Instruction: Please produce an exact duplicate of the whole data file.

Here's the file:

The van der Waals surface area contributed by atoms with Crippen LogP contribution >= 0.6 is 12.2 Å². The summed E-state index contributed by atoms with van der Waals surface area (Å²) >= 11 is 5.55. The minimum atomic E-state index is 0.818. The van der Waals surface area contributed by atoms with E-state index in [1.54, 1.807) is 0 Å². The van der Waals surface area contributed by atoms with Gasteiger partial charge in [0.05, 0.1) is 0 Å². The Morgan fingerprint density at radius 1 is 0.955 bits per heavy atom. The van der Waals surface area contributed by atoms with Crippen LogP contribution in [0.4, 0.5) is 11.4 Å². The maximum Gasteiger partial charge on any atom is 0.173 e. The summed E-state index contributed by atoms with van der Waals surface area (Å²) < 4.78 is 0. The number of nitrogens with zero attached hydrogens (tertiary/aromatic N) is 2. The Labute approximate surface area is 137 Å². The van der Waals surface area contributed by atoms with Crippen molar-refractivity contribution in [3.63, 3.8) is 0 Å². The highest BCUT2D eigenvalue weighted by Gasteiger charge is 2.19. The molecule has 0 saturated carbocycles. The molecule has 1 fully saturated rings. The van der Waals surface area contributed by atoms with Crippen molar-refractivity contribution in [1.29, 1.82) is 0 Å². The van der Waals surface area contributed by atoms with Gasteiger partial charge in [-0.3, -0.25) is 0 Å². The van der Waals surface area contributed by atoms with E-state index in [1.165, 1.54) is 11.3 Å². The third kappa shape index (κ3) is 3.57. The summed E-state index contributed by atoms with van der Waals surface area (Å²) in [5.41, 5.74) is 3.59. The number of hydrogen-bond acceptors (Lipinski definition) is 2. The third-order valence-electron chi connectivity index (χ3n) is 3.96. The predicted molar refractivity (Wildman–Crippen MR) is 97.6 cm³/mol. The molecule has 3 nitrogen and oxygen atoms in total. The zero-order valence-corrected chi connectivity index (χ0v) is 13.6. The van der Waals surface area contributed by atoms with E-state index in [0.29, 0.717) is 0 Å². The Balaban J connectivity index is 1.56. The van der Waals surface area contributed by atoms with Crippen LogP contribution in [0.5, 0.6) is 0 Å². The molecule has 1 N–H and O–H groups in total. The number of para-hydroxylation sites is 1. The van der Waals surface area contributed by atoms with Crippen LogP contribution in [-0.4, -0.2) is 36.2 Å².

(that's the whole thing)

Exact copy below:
The van der Waals surface area contributed by atoms with Crippen LogP contribution >= 0.6 is 12.2 Å². The summed E-state index contributed by atoms with van der Waals surface area (Å²) >= 11 is 5.55. The minimum atomic E-state index is 0.818. The van der Waals surface area contributed by atoms with E-state index in [1.54, 1.807) is 0 Å². The van der Waals surface area contributed by atoms with Gasteiger partial charge in [0.05, 0.1) is 0 Å². The Morgan fingerprint density at radius 1 is 0.955 bits per heavy atom. The van der Waals surface area contributed by atoms with Crippen LogP contribution in [0.4, 0.5) is 11.4 Å². The maximum Gasteiger partial charge on any atom is 0.173 e. The summed E-state index contributed by atoms with van der Waals surface area (Å²) < 4.78 is 0. The number of nitrogens with zero attached hydrogens (tertiary/aromatic N) is 2. The Labute approximate surface area is 137 Å². The van der Waals surface area contributed by atoms with Crippen molar-refractivity contribution in [3.63, 3.8) is 0 Å². The highest BCUT2D eigenvalue weighted by Gasteiger charge is 2.19. The molecule has 0 saturated carbocycles. The molecule has 1 fully saturated rings. The van der Waals surface area contributed by atoms with Crippen molar-refractivity contribution in [1.29, 1.82) is 0 Å². The van der Waals surface area contributed by atoms with Gasteiger partial charge in [-0.3, -0.25) is 0 Å². The van der Waals surface area contributed by atoms with E-state index in [1.165, 1.54) is 11.3 Å². The third kappa shape index (κ3) is 3.57. The summed E-state index contributed by atoms with van der Waals surface area (Å²) in [5.41, 5.74) is 3.59. The number of hydrogen-bond acceptors (Lipinski definition) is 2. The third-order valence-electron chi connectivity index (χ3n) is 3.96. The predicted molar refractivity (Wildman–Crippen MR) is 97.6 cm³/mol. The molecule has 3 nitrogen and oxygen atoms in total. The zero-order valence-corrected chi connectivity index (χ0v) is 13.6. The van der Waals surface area contributed by atoms with E-state index in [0.29, 0.717) is 0 Å². The Balaban J connectivity index is 1.56. The van der Waals surface area contributed by atoms with Crippen LogP contribution in [0.5, 0.6) is 0 Å². The molecule has 1 N–H and O–H groups in total. The number of para-hydroxylation sites is 1. The van der Waals surface area contributed by atoms with Crippen LogP contribution in [-0.4, -0.2) is 36.2 Å².